If you’ve spent any time on the University of Colorado Boulder’s campus, you probably noticed the courtyard fountain next to the University Memorial Center—the kind of courtyard where couples take their engagement photos and children play on hot summer days. You might’ve even noticed the small plaque on the south pillar, dedicating it to Dalton Trumbo: CU student, distinguished film writer, and lifelong advocate of the First Amendment.

James Dalton Trumbo was born in Montrose in 1950, attended Grand Junction High School and two years at CU before moving on to Southern California, where a successful career as a novelist segued into one as an A-list Hollywood screenwriter—the highest-paid screenwriter at the time. But his career was muddied and almost destroyed by Trumbo’s political standings as a communist.

When Trumbo joined the communist party, fascism was the enemy, and the U.S.’s alignment with Russia made everything hunky-dory. Coming out of World War II, it was a different story. Communists were persona non grata, and Trumbo, a rich man, simply didn’t understand. He was the kind of guy who looked at his private lake and wondered why everyone shouldn’t have such a nice lake. Trumbo’s friends—also wealthy—knew why. There aren’t enough lakes to go around.

The ensuing witch hunt from the House on Un-American Activities Committee was ugly, and in 1947, Trumbo and nine others were blacklisted from Hollywood. A few years later, in 1950, Trumbo served 11 months in a Kentucky federal prison for contempt. When the unemployable writer was released, he did the only thing he could do, he wrote.

Trumbo wrote Roman Holiday and slapped another writer’s name on it. Then he wrote The Brave One under a pseudonym. He won an Oscar for both. The blacklist made work tough to come by for Trumbo, but not for Robert Rich, Sally Stubblefield, or any number of pseudonyms that Trumbo used for The King Brothers, a Z-movie production company. Trumbo wrote hard and fast, most of it schlock for a schlock movie studio, but Trumbo turned out a few gems.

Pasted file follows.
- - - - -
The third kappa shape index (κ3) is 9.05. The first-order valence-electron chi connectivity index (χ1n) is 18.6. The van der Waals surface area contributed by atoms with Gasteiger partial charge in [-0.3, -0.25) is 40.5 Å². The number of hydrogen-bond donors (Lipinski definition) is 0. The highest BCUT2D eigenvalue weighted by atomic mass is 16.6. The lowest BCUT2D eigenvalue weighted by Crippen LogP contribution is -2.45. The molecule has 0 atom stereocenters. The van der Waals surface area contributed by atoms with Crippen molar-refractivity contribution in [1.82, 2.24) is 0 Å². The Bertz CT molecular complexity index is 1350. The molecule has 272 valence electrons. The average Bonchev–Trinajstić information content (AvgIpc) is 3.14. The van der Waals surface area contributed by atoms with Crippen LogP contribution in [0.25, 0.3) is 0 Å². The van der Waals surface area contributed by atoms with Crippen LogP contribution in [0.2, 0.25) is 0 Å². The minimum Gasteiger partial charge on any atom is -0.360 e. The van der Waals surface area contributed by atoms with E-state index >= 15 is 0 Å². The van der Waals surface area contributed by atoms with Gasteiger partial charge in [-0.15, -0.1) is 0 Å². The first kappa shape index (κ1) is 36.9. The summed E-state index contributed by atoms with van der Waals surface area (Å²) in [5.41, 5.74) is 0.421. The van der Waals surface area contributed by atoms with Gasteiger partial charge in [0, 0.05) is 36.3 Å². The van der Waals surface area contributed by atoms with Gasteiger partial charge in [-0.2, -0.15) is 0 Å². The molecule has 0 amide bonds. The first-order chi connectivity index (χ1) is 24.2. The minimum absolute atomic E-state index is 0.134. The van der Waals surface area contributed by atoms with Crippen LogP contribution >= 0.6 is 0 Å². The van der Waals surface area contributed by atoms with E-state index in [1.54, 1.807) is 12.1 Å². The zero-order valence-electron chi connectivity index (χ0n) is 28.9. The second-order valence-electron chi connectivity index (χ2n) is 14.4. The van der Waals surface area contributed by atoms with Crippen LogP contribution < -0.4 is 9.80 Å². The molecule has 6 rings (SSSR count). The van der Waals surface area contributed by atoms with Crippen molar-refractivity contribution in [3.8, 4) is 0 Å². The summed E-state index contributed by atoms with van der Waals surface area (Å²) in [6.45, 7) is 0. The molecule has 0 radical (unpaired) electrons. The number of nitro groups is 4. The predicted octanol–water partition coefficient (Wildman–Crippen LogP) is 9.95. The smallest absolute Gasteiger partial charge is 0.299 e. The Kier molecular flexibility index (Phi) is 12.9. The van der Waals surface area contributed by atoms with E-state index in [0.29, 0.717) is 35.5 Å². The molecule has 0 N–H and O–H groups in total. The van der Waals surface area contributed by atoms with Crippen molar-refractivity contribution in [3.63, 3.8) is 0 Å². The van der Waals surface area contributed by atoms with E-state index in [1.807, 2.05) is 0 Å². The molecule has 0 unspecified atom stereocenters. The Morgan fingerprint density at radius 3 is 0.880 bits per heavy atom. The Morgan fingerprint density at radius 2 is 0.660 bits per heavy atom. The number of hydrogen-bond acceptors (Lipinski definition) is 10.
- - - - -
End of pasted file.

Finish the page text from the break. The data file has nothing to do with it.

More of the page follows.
Years passed, and the blacklist weakened. Kirk Douglas used his star power to get Trumbo’s name back on the screen as the author of Spartacus—from a novel by another blacklisted writer, Howard Fast—and when President-elect John F. Kennedy crossed picket lines to see the movie, the death-nail to the blacklist was finally dealt.

Dalton Trumbo is an exemplary American: hard-working, stubborn, arrogant, and idealistic. While this information finds its way into Trumbo—the new biopic from director Jay Roach with Bryan Cranston in the lead role—it fails to do so in any compelling manner. The broad strokes are there, but Trumbo is marred by celebrity stunt casting, cheesy stump speeches, flat cinematography, and faux newsreel footage that looks like the video you watch before boarding the Indiana Jones ride at Disneyland.

There are bright spots: John Goodman, as ruthless movie producer Frank King, gets all the good lines, Helen Mirren is wickedly evil as gossip columnist Hedda Hopper, and when Cranston isn’t slumped over or giving grand speeches, he does a good enough job with Trumbo. But it is a caricature, not a performance, and Trumbo is just a bland information-delivery device.

Rating: 2 out of 5.

Trumbo (2015)
Directed by Jay Roach
Written by John McNamara
Based on the book of the same name by Bruce Cook
Produced by Kevin Kelly Brown, Monica Levinson, Michael London, Nimitt Mankad, John McNamara, Shivani Rawat, Jay Roach, Janice Williams
Starring: Bryan Cranston, Michael Stuhlbarg, Diane Lane, Helen Mirren, John Goodman, Stephen Root, Louis C.K., Elle Fanning
Bleecker Street, Rated R, Running time 124 minutes, Opened Nov. 27, 2015.

A version of the above review first appeared in the pages of Boulder Weekly Vol. 23, No. 16, “Meet Dalton Trumbo.”